Ethio-Sudanese Border Fracas: The Egyptian Croc Tears

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The Queen of Sheba

Ethiopia and the Sudan are known to share a common boundary that stretches over 740 kilometers. Parts of this common border has had a long history of scuffles often involving militias, peasants and border patrols. The clashes have been so far effectively managed by both countries through multiple conflict mitigating and conflict management mechanisms involving their armies and civilian leaderships.

Last week has seen another skirmish as elements of the Sudanese Army attacked a border post, burnt crop fields, chased peasants, and looted vehicles and crops—taking advantage of the current conflict in Ethiopia which overstretched its army. In response, the militias on the Ethiopian side responded vigorously routing the Sudanese patrols, in the process killing a few of them. At the time of this writing, the Sudanese Army is reported to be consolidating its forces at the border while the cool heads in Khartoum and Addis Ababa are pushing on the diplomatic front.

 

Egyptian Condolences: The Crocodile Tears

Subsequent to this particular border skirmish, the Arab Republic of Egypt sprinted to send its condolences awash with croc tears and deceitful concerns. According to Egypt Today, published on 17 December 2020:

Egypt has extended its condolences to Sudan over the death of military troops and the injury of others, in a cross-border attack on Tuesday in the al-Qadarif province.

As a matter of fact, this would be the first time that the Arab Republic is known to be sending such an open, and devious, message to cozy up to Sudan on yet another unfortunate border clashes between the two truly brotherly people. Not only the “shedders” of the croc tears but also the very alleged victims for whom the croc tears were shed realize the sneaky, and screaming, intention—rather too well.

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The statement by the Egyptian Foreign Ministry further blustered:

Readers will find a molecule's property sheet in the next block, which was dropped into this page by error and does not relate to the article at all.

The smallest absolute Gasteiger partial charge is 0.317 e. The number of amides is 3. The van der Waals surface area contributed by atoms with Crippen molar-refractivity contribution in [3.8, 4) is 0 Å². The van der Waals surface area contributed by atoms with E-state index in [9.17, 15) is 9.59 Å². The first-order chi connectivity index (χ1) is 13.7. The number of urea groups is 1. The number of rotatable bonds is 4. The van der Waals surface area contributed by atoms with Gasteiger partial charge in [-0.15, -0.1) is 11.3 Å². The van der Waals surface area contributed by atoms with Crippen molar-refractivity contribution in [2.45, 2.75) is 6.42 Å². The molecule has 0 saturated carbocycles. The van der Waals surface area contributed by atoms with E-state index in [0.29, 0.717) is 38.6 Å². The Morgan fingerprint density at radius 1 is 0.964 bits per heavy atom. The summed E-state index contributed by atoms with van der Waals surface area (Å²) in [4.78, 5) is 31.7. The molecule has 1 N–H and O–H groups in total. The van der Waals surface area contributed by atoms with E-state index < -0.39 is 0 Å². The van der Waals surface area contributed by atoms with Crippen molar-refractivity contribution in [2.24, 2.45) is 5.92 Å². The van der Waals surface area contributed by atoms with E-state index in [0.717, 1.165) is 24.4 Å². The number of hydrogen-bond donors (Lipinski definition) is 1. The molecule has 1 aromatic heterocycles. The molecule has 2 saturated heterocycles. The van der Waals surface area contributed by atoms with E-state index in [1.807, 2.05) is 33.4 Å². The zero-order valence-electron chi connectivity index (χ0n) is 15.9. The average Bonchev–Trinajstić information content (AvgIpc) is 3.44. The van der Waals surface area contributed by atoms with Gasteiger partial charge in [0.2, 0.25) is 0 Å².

Egypt affirms its full solidarity with brotherly Sudan and its right to preserve its security and practice its sovereignty on its own territory.

The paper further stated:

Egypt also affirms its “condemnation of these unjustifiable aggressions” and “is following up, with further concerns, the dangerous developments in the field and their impact on the security situation in the region….

Egypt also affirms its “condemnation of these unjustifiable aggressions” and “is following up, with further concerns, the dangerous developments in the field and their impact on the security situation in the region.

Given the Arab Republic’s shameless track record of destabilizing the Sudan, Somalia and Ethiopia, which resulted in their break up, this patently phony concerns for the Sudan and the region is simply a charade. If the Arab Republic assumes that the Sudanese are endowed with short memories, they are only fooling themselves.

To be certain, if there is one rogue party which is a threat to the Horn of Africa and Eastern Africa in general, it would be, without doubt, the Arab Republic. For that matter, it would also be premature to strike out the Arab Republic from the list of possible perpetrators—who triggered and financed the current border conflict—given its long, and devious, hands in the Sudan—and its perennial desire to undermine Ethiopia’s interest.

 

The Kettle Calling the Pot Black

At the independence of the Sudan in 1956, both the Arab Republic and the Sudan claimed sovereignty over the area in excess of 20,500 square kilometers, known as the Halaib Triangle. The area had been a part of the Sudan’s Red Sea State until the Egyptian military in 1994 forcibly annexed the State and incorporated it into its territories completely rejecting any forms of negotiation or international arbitration.